sarah palin


Michiko Kakutani’s review of Sarah Palin’s book has a paragraph that sums up precisely why I found the success she met within certain ranks of the Republican party so troubling. It wasn’t her brand of conservatism, one that I’m pretty familiar with. It wasn’t her background. I was repulsed by the way she tried to divide America in ways that excluded minorities from the “real America” but even that wasn’t my biggest issue with her. It was this:

“Yet, Mr. McCain’s astonishing decision to pick someone with so little experience (less than two years as the governor of Alaska, and before that, two terms as mayor of Wasilla, a town with fewer than 7,000 residents) as his running mate and Ms. Palin’s own surprisingly nonchalant reaction to Mr. McCain’s initial phone call about the vice president’s slot (she writes that it felt “like a natural progression”) underscore just how alarmingly expertise is discounted — or equated with elitism — in our increasingly democratized era, and just how thoroughly colorful personal narratives overshadow policy arguments and actual knowledge.”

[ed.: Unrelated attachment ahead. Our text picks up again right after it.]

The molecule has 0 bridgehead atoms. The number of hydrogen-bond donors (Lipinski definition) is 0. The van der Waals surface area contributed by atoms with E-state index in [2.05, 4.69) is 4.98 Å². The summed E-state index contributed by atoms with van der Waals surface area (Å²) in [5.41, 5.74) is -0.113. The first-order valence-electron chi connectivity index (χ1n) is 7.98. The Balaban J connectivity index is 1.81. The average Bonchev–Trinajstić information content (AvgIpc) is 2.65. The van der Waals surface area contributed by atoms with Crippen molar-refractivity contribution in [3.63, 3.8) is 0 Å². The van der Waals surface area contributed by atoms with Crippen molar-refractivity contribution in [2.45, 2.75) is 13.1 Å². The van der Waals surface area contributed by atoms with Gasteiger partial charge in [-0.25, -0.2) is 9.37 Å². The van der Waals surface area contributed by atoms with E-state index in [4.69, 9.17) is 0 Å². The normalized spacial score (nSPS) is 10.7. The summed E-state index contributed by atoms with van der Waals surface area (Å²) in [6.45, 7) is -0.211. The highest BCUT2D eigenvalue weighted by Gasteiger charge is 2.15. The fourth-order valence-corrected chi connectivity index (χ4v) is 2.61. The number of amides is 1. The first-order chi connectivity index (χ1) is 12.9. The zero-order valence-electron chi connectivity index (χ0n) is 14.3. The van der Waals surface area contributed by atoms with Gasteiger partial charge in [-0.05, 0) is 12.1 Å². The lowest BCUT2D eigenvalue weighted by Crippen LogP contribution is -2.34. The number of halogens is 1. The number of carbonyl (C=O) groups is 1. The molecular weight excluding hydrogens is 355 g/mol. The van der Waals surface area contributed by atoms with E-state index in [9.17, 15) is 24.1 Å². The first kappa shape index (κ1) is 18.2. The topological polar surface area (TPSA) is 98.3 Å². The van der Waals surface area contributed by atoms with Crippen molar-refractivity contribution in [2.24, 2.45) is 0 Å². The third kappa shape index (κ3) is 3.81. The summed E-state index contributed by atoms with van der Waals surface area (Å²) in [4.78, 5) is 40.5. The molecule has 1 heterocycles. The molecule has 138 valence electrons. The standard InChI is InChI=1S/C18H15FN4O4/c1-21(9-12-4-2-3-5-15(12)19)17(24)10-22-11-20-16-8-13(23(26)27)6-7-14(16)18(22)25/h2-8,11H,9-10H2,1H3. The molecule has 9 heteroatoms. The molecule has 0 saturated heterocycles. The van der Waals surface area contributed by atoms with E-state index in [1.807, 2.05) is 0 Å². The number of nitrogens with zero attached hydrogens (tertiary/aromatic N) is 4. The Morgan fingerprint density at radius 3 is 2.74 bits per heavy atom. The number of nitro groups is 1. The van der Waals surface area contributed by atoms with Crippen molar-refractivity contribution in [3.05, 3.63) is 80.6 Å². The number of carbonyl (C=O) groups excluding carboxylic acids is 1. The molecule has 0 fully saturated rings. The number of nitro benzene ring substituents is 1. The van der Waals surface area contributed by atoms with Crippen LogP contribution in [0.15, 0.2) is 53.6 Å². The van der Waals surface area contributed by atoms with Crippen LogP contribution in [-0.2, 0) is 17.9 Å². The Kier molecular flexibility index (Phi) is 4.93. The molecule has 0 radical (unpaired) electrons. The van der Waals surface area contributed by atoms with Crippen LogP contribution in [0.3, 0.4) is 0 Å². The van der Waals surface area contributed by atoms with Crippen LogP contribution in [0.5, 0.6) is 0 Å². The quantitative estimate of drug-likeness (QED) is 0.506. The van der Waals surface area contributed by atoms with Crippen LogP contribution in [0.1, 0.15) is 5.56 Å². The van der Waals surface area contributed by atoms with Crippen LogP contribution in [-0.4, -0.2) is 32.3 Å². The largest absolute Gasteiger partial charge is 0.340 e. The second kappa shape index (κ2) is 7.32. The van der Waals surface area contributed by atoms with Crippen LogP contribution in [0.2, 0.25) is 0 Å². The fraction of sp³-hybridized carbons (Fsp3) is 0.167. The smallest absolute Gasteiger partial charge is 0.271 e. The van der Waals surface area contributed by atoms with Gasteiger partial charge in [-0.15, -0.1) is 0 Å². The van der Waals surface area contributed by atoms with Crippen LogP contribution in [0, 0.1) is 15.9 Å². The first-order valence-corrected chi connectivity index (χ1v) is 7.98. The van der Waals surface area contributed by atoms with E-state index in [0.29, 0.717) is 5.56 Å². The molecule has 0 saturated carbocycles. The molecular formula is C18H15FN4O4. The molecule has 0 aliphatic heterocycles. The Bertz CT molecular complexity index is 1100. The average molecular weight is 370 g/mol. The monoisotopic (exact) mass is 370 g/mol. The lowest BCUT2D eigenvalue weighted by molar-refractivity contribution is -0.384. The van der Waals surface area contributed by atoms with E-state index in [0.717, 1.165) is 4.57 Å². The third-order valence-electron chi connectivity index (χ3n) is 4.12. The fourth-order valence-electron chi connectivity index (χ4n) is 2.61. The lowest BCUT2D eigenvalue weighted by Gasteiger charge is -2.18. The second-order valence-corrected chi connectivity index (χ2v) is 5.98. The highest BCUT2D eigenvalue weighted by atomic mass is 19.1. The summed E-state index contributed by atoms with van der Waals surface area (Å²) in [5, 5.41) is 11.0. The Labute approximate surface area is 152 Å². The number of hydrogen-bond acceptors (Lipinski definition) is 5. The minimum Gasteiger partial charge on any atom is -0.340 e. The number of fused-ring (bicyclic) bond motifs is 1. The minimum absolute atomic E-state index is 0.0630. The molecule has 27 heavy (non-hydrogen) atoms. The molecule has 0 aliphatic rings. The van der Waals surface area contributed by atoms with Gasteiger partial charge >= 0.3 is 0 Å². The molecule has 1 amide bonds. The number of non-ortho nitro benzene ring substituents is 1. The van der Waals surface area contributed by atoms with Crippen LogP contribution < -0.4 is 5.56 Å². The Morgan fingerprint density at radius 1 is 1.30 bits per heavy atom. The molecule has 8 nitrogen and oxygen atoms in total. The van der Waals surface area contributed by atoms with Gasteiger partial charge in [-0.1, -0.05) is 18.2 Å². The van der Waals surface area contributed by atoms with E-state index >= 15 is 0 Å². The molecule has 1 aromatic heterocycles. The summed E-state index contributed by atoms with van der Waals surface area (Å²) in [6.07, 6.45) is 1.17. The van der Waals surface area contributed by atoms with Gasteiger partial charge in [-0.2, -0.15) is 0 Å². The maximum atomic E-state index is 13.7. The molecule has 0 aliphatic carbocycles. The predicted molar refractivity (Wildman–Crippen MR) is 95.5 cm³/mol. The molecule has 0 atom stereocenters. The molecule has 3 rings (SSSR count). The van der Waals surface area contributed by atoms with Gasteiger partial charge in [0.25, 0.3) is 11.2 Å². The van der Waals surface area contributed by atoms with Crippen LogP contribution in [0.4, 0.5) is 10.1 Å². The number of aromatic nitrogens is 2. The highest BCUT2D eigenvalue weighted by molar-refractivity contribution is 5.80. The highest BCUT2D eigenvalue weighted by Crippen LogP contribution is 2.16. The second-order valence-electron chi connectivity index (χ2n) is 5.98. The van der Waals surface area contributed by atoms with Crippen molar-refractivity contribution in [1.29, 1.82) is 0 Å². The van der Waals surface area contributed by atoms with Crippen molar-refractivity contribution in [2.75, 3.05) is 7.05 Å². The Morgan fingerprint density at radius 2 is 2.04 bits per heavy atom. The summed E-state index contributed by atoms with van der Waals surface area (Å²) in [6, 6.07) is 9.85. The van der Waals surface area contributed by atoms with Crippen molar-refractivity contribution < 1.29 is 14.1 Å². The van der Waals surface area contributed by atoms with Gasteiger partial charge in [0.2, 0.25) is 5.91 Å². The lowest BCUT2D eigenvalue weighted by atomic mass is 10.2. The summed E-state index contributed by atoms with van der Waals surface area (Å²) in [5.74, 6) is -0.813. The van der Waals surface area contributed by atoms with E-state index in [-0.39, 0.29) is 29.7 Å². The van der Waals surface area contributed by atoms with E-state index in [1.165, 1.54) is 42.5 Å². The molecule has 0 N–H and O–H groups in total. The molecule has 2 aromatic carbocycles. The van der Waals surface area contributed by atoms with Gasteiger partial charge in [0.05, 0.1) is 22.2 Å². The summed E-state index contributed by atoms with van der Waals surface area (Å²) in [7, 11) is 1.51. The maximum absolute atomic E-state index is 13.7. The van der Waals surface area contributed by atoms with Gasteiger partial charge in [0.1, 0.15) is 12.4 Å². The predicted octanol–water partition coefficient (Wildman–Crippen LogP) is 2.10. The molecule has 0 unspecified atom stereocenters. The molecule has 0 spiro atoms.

That’s the key for me: “how alarmingly expertise is discounted–or equated with elitism.” It’s a very disturbing trend lately. I understand the criticism of elitism and I agree with it in a lot of cases but expertise, knowledge, and preparedness have to remain values we prize. Without them, we’re lost.


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